SK Hynix Is First To Validate 1anm DDR5 For Intel's Sapphire Rapids Server CPUs

SK hynix 1anm DDR5 module on a black gradient background.
Hot on the heels of Intel formally unveiling its 4th Gen Xeon Scalable processors (otherwise known as Sapphire Rapids), SK hynix is pounding its chest over having obtained the industry's first validation for '1anm' DDR5 DRAM on Intel's latest server platform. From SK hynix's vantage point, this is a "monumental" moment, and one that happened rather quickly.

"The validation of the 1anm DDR5 compatibility by Intel for its newest processor that supports DDR5 for the first time is monumental," SK hynix said. "We will seek a fast turnaround in the semiconductor memory industry by actively responding to the growing server market through DDR5, which is already in mass production."

It can be a bit confusing keeping track of the many different nodes and related nomenclature. In this case, 1anm (or 1a-nanometer) refers to SK hynix's fourth generation 10nm DRAM, foliowing 1x, 1y, and 1z. Like Micron's 1-alpha DRAM, SK hynix's 1a DDR5 product is built using an extreme ultraviolet (EUV) lithography, which is essentially a photo process where circuit patterns are drawn on the wafer surfaces.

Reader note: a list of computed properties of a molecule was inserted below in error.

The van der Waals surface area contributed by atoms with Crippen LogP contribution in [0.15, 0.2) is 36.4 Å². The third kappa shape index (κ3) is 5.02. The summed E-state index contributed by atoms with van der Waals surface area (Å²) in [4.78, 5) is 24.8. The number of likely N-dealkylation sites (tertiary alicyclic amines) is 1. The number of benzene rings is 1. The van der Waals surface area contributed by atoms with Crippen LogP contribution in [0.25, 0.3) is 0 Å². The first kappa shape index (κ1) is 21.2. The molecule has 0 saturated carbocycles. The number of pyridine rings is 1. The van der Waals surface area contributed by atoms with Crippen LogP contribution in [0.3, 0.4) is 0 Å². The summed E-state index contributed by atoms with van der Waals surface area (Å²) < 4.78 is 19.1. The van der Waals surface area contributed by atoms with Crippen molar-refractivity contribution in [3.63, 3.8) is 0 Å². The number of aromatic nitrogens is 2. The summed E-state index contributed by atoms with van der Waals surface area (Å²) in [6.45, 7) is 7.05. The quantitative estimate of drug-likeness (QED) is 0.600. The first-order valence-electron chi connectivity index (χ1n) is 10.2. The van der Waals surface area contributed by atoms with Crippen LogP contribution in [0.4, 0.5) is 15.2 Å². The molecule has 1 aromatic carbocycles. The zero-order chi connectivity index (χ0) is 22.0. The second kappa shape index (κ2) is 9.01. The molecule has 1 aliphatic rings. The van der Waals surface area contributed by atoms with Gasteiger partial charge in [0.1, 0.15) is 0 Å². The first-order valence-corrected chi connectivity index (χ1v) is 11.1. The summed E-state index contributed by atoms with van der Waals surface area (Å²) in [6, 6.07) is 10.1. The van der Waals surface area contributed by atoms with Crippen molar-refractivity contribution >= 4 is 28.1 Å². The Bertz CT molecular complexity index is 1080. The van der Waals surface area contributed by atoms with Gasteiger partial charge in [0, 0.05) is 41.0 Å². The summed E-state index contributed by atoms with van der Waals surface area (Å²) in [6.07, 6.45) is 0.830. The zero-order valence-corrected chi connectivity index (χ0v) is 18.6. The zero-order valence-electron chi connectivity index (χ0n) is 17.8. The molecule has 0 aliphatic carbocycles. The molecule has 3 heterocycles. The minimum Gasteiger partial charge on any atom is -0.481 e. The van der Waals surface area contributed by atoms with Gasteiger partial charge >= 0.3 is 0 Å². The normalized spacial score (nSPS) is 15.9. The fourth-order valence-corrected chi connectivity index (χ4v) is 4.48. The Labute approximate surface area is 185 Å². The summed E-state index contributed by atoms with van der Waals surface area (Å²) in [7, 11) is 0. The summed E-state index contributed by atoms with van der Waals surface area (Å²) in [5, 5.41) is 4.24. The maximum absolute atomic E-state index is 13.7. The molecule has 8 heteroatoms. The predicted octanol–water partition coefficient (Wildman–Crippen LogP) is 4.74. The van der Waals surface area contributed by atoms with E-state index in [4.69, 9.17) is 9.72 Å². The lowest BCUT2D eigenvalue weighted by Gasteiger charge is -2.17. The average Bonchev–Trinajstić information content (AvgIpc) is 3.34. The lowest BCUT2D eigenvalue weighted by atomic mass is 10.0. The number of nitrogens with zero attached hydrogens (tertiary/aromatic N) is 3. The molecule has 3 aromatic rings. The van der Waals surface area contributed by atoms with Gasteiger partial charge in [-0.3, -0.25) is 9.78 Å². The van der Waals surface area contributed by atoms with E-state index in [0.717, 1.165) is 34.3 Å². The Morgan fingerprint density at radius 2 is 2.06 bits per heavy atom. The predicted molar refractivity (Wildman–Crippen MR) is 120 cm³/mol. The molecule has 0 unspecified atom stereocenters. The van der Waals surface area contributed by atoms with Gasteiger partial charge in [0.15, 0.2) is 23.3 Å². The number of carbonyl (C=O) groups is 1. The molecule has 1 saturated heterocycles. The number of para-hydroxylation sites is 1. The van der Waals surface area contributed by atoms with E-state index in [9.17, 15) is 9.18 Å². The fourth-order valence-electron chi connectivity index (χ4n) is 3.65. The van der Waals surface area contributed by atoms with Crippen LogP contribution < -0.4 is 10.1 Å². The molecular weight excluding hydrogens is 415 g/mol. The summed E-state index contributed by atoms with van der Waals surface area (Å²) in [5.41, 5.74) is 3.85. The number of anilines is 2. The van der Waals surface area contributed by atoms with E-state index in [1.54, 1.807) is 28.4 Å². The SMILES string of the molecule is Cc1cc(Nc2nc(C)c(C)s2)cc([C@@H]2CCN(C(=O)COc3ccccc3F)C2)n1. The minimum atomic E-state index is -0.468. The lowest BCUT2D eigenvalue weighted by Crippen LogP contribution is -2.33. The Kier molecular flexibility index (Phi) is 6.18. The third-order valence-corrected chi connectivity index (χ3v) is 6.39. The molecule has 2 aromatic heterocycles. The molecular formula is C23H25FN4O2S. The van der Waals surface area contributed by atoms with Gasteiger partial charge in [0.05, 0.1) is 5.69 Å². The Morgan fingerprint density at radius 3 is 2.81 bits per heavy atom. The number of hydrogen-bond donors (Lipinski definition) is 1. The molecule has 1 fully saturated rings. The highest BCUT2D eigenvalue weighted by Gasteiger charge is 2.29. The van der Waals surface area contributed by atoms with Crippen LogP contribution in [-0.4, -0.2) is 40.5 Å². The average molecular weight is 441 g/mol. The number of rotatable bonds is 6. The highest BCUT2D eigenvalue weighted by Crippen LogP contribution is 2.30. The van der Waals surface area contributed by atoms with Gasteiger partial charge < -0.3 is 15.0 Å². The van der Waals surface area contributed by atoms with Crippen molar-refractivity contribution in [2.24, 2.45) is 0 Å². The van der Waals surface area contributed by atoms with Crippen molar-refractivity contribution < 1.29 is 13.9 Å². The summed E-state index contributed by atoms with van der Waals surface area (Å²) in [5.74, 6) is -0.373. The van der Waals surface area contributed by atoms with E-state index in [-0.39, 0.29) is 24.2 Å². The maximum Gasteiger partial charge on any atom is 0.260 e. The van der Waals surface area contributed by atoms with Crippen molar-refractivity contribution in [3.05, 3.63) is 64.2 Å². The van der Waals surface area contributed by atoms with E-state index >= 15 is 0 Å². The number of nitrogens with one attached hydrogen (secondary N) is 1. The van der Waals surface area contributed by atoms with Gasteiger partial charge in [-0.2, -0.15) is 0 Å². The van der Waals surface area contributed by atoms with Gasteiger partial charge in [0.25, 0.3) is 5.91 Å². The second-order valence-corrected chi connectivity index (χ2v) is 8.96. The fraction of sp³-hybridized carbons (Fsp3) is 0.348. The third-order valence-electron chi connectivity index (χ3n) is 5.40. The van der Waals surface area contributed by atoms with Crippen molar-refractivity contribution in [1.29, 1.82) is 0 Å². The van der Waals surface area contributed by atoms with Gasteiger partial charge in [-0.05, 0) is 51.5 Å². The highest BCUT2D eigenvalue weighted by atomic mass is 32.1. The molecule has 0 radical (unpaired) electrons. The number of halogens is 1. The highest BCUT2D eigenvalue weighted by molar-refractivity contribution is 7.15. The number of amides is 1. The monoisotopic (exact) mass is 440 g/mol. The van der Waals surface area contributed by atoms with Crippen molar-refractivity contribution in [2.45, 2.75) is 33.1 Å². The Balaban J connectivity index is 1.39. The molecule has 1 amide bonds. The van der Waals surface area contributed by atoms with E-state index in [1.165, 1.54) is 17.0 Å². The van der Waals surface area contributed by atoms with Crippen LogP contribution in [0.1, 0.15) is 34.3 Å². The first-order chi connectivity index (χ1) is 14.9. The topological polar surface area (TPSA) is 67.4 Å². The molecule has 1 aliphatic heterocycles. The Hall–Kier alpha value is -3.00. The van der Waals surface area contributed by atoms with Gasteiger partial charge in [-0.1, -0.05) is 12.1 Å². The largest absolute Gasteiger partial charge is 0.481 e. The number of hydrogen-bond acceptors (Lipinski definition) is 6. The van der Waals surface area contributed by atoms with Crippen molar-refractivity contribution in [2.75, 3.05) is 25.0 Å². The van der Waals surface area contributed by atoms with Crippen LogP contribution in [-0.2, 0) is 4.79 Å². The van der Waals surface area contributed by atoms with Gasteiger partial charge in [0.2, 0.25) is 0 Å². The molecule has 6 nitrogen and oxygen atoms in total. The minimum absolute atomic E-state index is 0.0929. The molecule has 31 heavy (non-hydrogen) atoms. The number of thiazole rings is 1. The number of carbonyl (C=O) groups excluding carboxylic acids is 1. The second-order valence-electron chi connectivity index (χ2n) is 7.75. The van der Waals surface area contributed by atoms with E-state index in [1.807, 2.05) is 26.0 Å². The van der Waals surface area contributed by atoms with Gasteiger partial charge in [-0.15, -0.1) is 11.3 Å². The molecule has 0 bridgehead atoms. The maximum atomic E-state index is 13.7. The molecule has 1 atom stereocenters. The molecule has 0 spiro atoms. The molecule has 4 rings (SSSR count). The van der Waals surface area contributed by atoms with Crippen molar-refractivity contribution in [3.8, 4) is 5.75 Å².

SK hynix 1anm DDR RDIMM on a black gradient background.

SK hynix is pitching big performance and power efficiency gains with its 1anm DDR5 DRAM, to the tune of a 20 percent reduction in power consumption compared to DDR4, while delivering a 70 percent boost (or even higher) performance boost.

"Intel has been working diligently with SK hynix, JEDEC and the industry to bring DDR5 to life from initial inception to the scalable, reliable memory subsystem at the heart of our latest processor technology," said Dr. Dimitrios Ziakas, Vice President of Memory and I/O Technologies at Intel. "The 4th Gen Intel Xeon Scalable processor takes advantage of DDR5 enhanced memory features to deliver the bandwidth, performance, and scaling capacity needed by our data center customers across a vast array of workloads and applications."

Render of an Intel Sapphire Rapids CPU with the IHS.

In case you missed our earlier coverage, Intel is pitching its Sapphire Rapids server platform as being its richest yet, with newly integrated IP accelerators, increased I/O bandwidth (thanks to PCIe 5) support for Compute Express Link 1.1, more memory bandwidth with DDR5, and other upgrades.

As it specifically applies to the memory subsystem, Sapphire Rapids supports 8-channel DDR5 (per CPU) at up to 4,800MT/s. That's less than the 12 channels of DDR5 memory support on AMD's 4th Gen EPYC Genoa platform, though Intel's potential ace card is its Max (9000) series lineup with 64GB of on-package HBME2e to feed high data throughput workloads (HPC and AI, for example).

SK hynix also said it worked with Intel on publishing a DDR5 white paper outlining the benefits of its 1anm DRAM, and expects server customers to use it as a reference guide.